Is Skin Cancer Genetic?
One in five Americans will develop skin cancer at some point in their lifetimes. While you may hear a lot about the risk of sun exposure as a cause (and that’s certainly true), this cancer often has a genetic component to it. In this blog, board-certified dermatologist Dr. Darel Pruett of Pruett Dermatology in the Florida Keys explains more skin cancer and its genetic link:
What is skin cancer and what are the different types?
Skin cancer is the uncontrolled growth of abnormal skin cells. The following are its most common types:
- Basal cell carcinoma: The most common type, it is most often found in people with fair skin but can also affect those who have darker skin. It’s usually found in areas of your body that are exposed to the sun, but can appear anywhere.
- Squamous cell carcinoma: The second most common type of skin cancer, it most often is found on areas that get frequent sun exposure. It can grow deep in the skin, where it can cause damage.
- Melanoma: The rarest form of skin cancer is also the deadliest. It can appear anywhere on your body, but is often found on the face, trunk, or lower legs. It can also occur on the soles or palms or under the nails of people who have darker skin.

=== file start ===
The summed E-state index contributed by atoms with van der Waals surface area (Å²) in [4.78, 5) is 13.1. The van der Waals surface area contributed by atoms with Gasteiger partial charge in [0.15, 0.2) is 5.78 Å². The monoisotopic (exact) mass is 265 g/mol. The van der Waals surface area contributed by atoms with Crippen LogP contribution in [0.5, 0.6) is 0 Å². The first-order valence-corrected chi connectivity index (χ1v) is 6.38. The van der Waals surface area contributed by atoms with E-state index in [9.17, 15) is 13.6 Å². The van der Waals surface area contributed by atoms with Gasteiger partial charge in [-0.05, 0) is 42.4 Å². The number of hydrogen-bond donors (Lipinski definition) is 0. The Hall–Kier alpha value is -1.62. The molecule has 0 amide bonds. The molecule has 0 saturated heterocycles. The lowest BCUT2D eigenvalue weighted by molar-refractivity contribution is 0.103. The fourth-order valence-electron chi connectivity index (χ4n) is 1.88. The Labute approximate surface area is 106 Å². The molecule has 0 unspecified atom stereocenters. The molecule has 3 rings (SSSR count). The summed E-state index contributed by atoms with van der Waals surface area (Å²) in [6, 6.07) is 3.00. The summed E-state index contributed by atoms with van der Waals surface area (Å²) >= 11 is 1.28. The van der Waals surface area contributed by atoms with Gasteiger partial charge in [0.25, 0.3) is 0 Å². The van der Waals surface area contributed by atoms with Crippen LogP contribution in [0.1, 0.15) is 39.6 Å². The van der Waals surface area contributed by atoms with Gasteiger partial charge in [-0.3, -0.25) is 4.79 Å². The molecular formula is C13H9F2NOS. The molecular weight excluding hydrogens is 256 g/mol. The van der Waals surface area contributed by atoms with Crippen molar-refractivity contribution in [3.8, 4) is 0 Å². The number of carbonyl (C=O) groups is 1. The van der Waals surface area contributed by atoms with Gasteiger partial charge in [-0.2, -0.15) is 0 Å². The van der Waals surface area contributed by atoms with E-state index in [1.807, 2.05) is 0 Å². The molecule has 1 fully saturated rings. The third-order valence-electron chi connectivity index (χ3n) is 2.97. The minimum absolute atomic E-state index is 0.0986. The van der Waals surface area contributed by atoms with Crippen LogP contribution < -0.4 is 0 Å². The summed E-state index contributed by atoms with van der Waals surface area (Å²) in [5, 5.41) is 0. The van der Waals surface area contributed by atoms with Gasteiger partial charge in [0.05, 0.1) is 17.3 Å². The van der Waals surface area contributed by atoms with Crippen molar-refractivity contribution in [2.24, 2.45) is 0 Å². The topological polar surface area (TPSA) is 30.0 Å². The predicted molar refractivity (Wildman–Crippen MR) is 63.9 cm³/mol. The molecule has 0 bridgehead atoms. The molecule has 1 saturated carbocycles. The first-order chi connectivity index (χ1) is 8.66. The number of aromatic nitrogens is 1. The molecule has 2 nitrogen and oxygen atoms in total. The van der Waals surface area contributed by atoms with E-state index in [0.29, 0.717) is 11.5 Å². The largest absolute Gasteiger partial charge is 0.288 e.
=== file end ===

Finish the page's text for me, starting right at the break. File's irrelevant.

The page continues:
What are the basic symptoms of skin cancer?
Symptoms can vary somewhat based on the type. They include the following:
Symptoms of Basal cell carcinoma:
- Pearly or shiny bumps or spots
- Scaling and flaking lesions or one that form scabs or sores
Symptoms of Squamous cell carcinoma:
- A firm red or pink nodule
- A flat patch with a scaly, crusted surface
Symptoms of Melanoma:
- A large brownish spot that has darker speckles
- A mole that changes color or size or that bleeds
- A mole that has asymmetrical halves that don’t look the same
- A mole that has irregular or poorly defined borders
- A mole that’s multi-colored
- A mole larger than the size of a pencil eraser
How do genetics play a role in the development of skin cancer?
Skin cancer is most often caused by sun exposure, but several specific genes have been linked to an increased risk of developing these cancers. This is true of the three main types, and if your parents or a sibling has had skin cancer, you may have an increased risk of getting it. About 5 to 10 percent of all melanomas occur in causes where more than one family member has the disease.
More research is being conducted to see if the use of chemical agents can prevent skin cancer in people who have an increased risk of getting the disease due to genetics. If you have a close relative who’s had this cancer, you should be especially vigilant about using sunscreen and checking for suspicious moles or other spots on your body.
What are other risk factors for skin cancer?
Other risk factors include the following:
- Fair skin
- Excessive sun exposure
- A history of even one blistering sunburn
- Having lots of moles
- Precancerous lesions that look rough and scaly
- A prior history of skin cancer
- A weakened immune system from diseases such as HIV/AIDS
- Exposure to radiation or dangerous substances
If you have close relatives who have had skin cancer or have a mole you’d like to have examined, make an appointment today with Pruett Dermatology in our Islamorada or Key West, FL location. We’ve been providing the highest level of dermatological services to patients in the Florida Keys area for over 25 years.